So the solution I came up with is to calculate if the scrollTop can ever reach the target top, if not I calculate the lowest location the scrollTop can reach and then scroll to it. This way when the scrollbar reaches the bottom of the container the animation stops.

        Here's a code snippet,

        var contentHeight = contentWrapper.outerHeight(true);
        var scrollableHeight = scrollable.outerHeight();
        var targetTop = target.offset().top;
        var offset = targetTop;

        if ((contentHeight - targetTop) < scrollableHeight) {
        // scrollbar will reach the bottom before the scrollTop will reach the target top

        offset = contentHeight - scrollableHeight;

        The content wrapper is needed because you need to know the height of the content. You also have to keep in mind that the the height of the content might be wrong if the margin is collapsed. To fix margin from collapsing you'd have to set the overflow property of the content to hidden.

  87. James Albuquerque

    how can i make this scroll horizontal?

  88. Great job with this script. Thank you for writing something simple and easy to implement! This is exactly what I needed for a project I'm working on.

  89. david

    I have a question about part of the code for this example. I follow the logic of the script but don't understand the syntax with this portion:

        $target = $target.length && $target
          || $('[name=' + this.hash.slice(1) +']');

    I know it's short hand for an if else statement

    my questions is assigning the value $target.length && $target to the target variable. So if $target.length && $target then target equals <$target.length && $target . I guess I'm just not sure the role of the double ampersand in assigning a value to a variable.

    Thanks for your help,

  90. Too complex compared to how Scriptaculous deal with this feature ....

    • It's only complex because it attempts to handle some edge cases. If you know how you're writing your hrefs and you're sure that the elements you're linking to exist, then you can simplify it quite a bit. Also, this is an outdated version of the script, as noted in the entry.

  91. th3mon

    Thanks for all guys!
    But... If you must have some space above element I add some attribute to function:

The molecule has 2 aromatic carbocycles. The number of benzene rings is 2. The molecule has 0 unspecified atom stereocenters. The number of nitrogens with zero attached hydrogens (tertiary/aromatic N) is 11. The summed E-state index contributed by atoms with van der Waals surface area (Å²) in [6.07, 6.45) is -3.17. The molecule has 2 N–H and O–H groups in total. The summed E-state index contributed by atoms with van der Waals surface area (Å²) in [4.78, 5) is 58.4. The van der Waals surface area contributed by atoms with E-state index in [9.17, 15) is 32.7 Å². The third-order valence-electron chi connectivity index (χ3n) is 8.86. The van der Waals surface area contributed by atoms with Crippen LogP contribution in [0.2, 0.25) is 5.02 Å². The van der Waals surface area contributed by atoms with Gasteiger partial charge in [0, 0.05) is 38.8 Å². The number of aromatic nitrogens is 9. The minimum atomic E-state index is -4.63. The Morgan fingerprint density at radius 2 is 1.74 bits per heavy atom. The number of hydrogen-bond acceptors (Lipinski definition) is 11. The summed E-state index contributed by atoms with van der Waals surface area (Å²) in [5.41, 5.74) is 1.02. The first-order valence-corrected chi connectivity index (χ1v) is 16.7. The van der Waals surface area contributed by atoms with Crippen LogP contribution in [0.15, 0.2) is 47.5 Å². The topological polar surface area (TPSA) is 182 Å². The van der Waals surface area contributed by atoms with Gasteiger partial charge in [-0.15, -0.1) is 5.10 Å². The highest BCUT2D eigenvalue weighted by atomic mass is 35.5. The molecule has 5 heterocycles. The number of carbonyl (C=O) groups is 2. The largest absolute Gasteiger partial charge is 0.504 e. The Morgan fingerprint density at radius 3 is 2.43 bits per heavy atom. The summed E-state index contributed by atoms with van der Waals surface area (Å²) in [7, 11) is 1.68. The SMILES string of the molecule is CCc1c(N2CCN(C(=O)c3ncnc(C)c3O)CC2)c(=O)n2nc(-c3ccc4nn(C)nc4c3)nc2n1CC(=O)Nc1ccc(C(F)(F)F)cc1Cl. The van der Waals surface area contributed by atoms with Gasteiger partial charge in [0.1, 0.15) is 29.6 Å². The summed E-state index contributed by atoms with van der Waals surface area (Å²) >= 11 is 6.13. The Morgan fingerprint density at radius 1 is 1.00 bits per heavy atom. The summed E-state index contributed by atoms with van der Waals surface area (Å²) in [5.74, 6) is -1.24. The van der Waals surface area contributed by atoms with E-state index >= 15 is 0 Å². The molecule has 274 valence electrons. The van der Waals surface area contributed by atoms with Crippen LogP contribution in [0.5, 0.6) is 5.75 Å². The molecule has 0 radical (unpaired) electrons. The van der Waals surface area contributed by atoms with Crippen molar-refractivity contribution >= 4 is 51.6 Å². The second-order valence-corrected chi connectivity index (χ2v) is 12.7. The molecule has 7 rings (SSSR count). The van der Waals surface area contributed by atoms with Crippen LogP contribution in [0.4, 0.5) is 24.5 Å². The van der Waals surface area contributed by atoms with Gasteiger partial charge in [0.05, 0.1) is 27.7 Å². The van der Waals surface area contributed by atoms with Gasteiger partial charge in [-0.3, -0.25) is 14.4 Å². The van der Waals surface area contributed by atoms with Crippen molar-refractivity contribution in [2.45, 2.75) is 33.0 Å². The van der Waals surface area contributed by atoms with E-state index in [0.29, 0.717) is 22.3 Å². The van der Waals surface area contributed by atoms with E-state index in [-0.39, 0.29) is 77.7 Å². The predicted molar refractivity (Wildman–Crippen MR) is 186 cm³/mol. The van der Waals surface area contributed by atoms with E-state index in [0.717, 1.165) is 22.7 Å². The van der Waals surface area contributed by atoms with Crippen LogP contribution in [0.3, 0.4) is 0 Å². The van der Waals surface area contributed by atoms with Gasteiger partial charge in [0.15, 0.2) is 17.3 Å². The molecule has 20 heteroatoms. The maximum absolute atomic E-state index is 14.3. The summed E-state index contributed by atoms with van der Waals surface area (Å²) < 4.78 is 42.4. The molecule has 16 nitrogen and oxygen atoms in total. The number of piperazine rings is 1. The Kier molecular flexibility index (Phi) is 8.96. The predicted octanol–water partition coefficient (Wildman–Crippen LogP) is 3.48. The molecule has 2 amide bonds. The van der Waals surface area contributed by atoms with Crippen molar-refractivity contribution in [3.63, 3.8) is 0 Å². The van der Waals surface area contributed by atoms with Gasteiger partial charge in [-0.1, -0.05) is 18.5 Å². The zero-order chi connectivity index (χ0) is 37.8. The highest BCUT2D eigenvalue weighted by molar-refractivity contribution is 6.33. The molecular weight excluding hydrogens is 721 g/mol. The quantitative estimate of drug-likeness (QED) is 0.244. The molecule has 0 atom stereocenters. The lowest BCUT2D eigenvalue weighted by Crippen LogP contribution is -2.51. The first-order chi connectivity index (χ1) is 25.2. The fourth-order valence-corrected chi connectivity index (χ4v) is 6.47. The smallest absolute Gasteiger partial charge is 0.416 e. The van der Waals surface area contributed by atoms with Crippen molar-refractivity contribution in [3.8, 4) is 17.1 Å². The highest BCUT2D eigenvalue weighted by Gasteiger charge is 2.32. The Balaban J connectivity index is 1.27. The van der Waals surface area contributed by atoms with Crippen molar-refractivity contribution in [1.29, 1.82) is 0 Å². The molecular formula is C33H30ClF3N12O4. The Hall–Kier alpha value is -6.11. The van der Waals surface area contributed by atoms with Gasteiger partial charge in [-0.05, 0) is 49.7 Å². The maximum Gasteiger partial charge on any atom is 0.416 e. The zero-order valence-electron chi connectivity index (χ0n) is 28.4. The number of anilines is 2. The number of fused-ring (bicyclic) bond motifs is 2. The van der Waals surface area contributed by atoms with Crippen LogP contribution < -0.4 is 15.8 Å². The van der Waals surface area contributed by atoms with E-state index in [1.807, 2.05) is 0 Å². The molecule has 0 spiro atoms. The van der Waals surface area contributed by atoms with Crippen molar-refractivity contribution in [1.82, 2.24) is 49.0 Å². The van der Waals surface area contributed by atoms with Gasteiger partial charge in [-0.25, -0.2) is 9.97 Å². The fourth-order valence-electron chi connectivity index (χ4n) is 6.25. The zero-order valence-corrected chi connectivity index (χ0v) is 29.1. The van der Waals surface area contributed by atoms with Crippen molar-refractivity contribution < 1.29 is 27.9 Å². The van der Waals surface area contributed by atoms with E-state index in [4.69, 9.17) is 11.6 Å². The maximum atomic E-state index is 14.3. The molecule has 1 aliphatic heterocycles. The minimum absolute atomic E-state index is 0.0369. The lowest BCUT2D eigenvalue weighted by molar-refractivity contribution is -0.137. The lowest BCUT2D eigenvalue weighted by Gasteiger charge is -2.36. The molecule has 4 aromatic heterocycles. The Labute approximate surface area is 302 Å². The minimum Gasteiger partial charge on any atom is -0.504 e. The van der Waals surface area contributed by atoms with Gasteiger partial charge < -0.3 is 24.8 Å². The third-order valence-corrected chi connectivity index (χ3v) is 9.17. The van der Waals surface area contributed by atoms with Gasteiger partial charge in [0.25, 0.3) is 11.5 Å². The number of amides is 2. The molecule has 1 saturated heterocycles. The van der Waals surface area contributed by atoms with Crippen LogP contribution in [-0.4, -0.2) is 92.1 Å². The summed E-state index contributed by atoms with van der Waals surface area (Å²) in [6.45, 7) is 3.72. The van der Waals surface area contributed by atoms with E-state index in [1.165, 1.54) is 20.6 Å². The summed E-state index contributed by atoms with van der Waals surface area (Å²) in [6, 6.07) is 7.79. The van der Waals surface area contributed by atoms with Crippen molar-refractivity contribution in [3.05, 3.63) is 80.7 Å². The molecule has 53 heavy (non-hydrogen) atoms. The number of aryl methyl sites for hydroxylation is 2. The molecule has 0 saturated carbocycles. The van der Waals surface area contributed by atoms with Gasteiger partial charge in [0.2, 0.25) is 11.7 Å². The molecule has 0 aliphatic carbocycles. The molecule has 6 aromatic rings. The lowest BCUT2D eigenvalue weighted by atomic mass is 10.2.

scrollTo : function(speed, easing, val) {
            return this.each(function() {
                var targetOffset = $(this).offset().top + val;
                    scrollTop: targetOffset
                }, speed, easing);
    And you put somethig like this:
  92. Metin METE

    hi karl... i've tried so hard but i could not . IDs in transition to different pages, how to add animation?


  93. rod

    This is awesome, Just downloaded the lates version of the plugin and it works like a charm. I'm already testing it everywhere in once of my webpages. thanks!

  94. Thank you for your nice tutorial, although I was looking for to scroll horizontally. I have got something : http://plugins.jquery.com/project/SmoothDivScroll and http://www.smoothdivscroll.com/, hope this will help some people. Thanks!

  95. Ben H


    Great post; I've actually just started getting into jQuery. I was gonna ask if there were any books that you'd recommend for a beginner like myself? Something like jQuery for dumbies?

    • Thanks, Ben.

      There are a number of good books out there. jQuery in Action 2nd edition is solid. My co-author and I are finishing up the 3rd edition of Learning jQuery, which is great for beginners. The new edition will have some more advanced chapters as well.

  96. Having a little trouble with this and hoping I can get some help. It seems to be partially working.
    Here is the link
    look at the designers and brands box. I modified the code to follow an A instead of a P but I still get the page scroll but a little animation... ?

  97. Thedrake


    The first code doesn't work. It bugs at this line:

    $('[name=' + this.hash.slice(1) +']')

    Afte checking on jQuery's site, you need to surround the value of name with " "

    $('[name="' + this.hash.slice(1) +'"]')

    this line works.
    Anyway, that's what I was looking for... thank you very much!